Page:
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High Magnesium Depletion Scores Linked to Increased Mortality in US Patients With Hypertension

Having a higher magnesium depletion score (MDS) independently predicts increased all-cause and cardiovascular mortality risks in US patients with hypertension (HTN), emphasizing the importance of early HTN prevention and magnesium deficiency management.

Having a higher magnesium depletion score (MDS) independently predicts an elevated mortality risk in US patients with hypertension (HTN), according to a study published in Biological Trace Element Research.1

The researchers explained that HTN leads to serious complications, including stroke and cardiovascular disease (CVD).2 As of 2019, about 52% of females and 43% of males globally have been diagnosed with HTN, and it has led to approximately 10.4 million deaths each year worldwide.3,4 Consequently, early HTN prevention is needed.1

They noted that magnesium has anti-inflammatory properties that help to reduce inflammation in the vascular endothelium, reducing HTN risk.5 The researchers evaluated patients' magnesium levels using MDS, an assessment tool that considers all factors impacting renal magnesium reabsorption efficiency.6 This makes it capable of accurately measuring magnesium utilization and identifying those with reduced magnesium absorption.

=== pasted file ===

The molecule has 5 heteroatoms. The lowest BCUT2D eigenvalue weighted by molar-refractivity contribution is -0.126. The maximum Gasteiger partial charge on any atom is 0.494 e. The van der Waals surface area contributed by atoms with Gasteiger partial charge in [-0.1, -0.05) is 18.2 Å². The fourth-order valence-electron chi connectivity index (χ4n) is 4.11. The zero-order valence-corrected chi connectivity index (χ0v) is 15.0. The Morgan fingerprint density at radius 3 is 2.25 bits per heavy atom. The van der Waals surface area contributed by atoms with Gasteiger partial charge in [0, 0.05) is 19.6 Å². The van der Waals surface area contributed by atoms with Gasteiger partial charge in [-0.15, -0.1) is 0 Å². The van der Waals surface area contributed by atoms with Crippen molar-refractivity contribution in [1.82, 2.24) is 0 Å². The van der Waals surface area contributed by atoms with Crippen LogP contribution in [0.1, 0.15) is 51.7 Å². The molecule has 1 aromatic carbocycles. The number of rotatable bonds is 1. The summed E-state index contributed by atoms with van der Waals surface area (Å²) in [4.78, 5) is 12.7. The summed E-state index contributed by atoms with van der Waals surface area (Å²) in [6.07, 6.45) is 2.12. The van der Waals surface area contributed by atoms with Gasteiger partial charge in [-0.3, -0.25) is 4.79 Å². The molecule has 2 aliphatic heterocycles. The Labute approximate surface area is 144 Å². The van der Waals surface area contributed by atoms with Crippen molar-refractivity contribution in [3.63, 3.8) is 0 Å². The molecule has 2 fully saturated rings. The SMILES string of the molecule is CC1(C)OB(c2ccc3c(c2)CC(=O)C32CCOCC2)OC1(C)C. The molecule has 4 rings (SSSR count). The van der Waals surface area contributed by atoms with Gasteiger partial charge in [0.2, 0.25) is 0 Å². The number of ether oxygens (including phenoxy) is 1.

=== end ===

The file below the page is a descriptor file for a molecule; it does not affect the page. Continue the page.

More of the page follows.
Although a strong positive relationship has been established between MDS and mortality in patients with CVD, the researchers noted that the link between MDS and mortality in patients with HTN is uncertain.1 Consequently, they investigated the role of MDS in predicting outcomes of patients with HTN to help prevent future fatalities in this population.

Assortment of food containing magnesium | Image Credit: Yulia Furman - stock.adobe.com

The magnesium depletion score (MDS) is significantly correlated with all-cause and cardiovascular mortality in patients with hypertension (HTN). | Image Credit: Yulia Furman - stock.adobe.com

Consistent with previous research, MDS was calculated for each patient by adding up the scores of 4 specific items. Patients scored 1 point for the current use of diuretics, the current use of proton pump inhibitors, and heavy alcohol consumption, respectively. They also scored 1 point for an estimated glomerular filtration rate (eGFR) between 60 mL/min/1.73 m2 and 90 mL/min/1.73 m2; an eGFR less than 60 mL/min/1.73 m2 scored 2 points.

Patients with scores between 0 and 1 were classified into the lower MDS group, those with a score of 2 were put into the middle MDS group, and those with scores from 3 to 5 were placed into the higher MDS group.

The researchers used Kaplan-Meier curves to determine survival differences between MDS groups. Additionally, they analyzed the association between MDS and mortality using 3 weighted multivariate Cox regression models. Model 1 was not adjusted for confounders, but model 2 adjusted for various confounders, like age, race, sex, and body mass index (BMI); model 3 was a fully adjusted model corrected for additional variables, like diabetes, average magnesium intake, and CVD.

To conduct their study, the researchers analyzed patients within the National Health and Nutrition Examination Survey (NHANES), a nationally representative cross-sectional survey that accurately portrays the health and nutrition levels of the US population. Their study population encompassed all patients in the NHANES database who were 20 years or older between 2003 and 2018. However, they excluded those without HTN, those who lacked the information needed to calculate the MDS, and those with incomplete follow-up or covariate data.